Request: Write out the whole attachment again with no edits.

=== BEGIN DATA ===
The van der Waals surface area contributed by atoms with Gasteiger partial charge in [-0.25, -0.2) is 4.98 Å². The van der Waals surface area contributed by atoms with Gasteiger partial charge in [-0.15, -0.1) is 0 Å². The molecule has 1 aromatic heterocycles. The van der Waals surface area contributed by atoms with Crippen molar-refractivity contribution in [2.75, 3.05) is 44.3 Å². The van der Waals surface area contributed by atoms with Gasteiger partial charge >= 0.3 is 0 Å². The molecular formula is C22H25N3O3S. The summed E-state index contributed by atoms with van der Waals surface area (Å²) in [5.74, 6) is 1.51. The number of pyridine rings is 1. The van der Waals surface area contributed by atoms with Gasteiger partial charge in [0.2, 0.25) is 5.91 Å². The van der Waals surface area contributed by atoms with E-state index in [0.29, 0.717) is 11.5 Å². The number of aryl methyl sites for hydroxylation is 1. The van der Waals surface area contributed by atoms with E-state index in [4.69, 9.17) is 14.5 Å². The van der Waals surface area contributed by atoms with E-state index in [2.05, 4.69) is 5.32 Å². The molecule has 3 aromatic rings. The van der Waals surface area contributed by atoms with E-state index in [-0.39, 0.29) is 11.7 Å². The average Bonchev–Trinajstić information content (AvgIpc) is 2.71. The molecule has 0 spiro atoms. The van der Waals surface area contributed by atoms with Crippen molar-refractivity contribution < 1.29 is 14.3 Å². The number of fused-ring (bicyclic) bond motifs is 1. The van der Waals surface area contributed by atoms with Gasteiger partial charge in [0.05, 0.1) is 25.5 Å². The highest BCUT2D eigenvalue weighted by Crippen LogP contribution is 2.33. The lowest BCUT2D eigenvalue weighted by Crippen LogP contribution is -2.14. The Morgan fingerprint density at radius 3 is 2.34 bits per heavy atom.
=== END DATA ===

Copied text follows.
The van der Waals surface area contributed by atoms with Gasteiger partial charge in [-0.25, -0.2) is 4.98 Å². The van der Waals surface area contributed by atoms with Gasteiger partial charge in [-0.15, -0.1) is 0 Å². The molecule has 1 aromatic heterocycles. The van der Waals surface area contributed by atoms with Crippen molar-refractivity contribution in [2.75, 3.05) is 44.3 Å². The van der Waals surface area contributed by atoms with Gasteiger partial charge >= 0.3 is 0 Å². The molecular formula is C22H25N3O3S. The summed E-state index contributed by atoms with van der Waals surface area (Å²) in [5.74, 6) is 1.51. The number of pyridine rings is 1. The van der Waals surface area contributed by atoms with Gasteiger partial charge in [0.2, 0.25) is 5.91 Å². The van der Waals surface area contributed by atoms with E-state index in [0.29, 0.717) is 11.5 Å². The number of aryl methyl sites for hydroxylation is 1. The van der Waals surface area contributed by atoms with E-state index in [4.69, 9.17) is 14.5 Å². The van der Waals surface area contributed by atoms with E-state index in [2.05, 4.69) is 5.32 Å². The molecule has 3 aromatic rings. The van der Waals surface area contributed by atoms with E-state index in [-0.39, 0.29) is 11.7 Å². The average Bonchev–Trinajstić information content (AvgIpc) is 2.71. The molecule has 0 spiro atoms. The van der Waals surface area contributed by atoms with Crippen molar-refractivity contribution < 1.29 is 14.3 Å². The number of fused-ring (bicyclic) bond motifs is 1. The van der Waals surface area contributed by atoms with Gasteiger partial charge in [0.05, 0.1) is 25.5 Å². The highest BCUT2D eigenvalue weighted by Crippen LogP contribution is 2.33. The lowest BCUT2D eigenvalue weighted by Crippen LogP contribution is -2.14. The Morgan fingerprint density at radius 3 is 2.34 bits per heavy atom.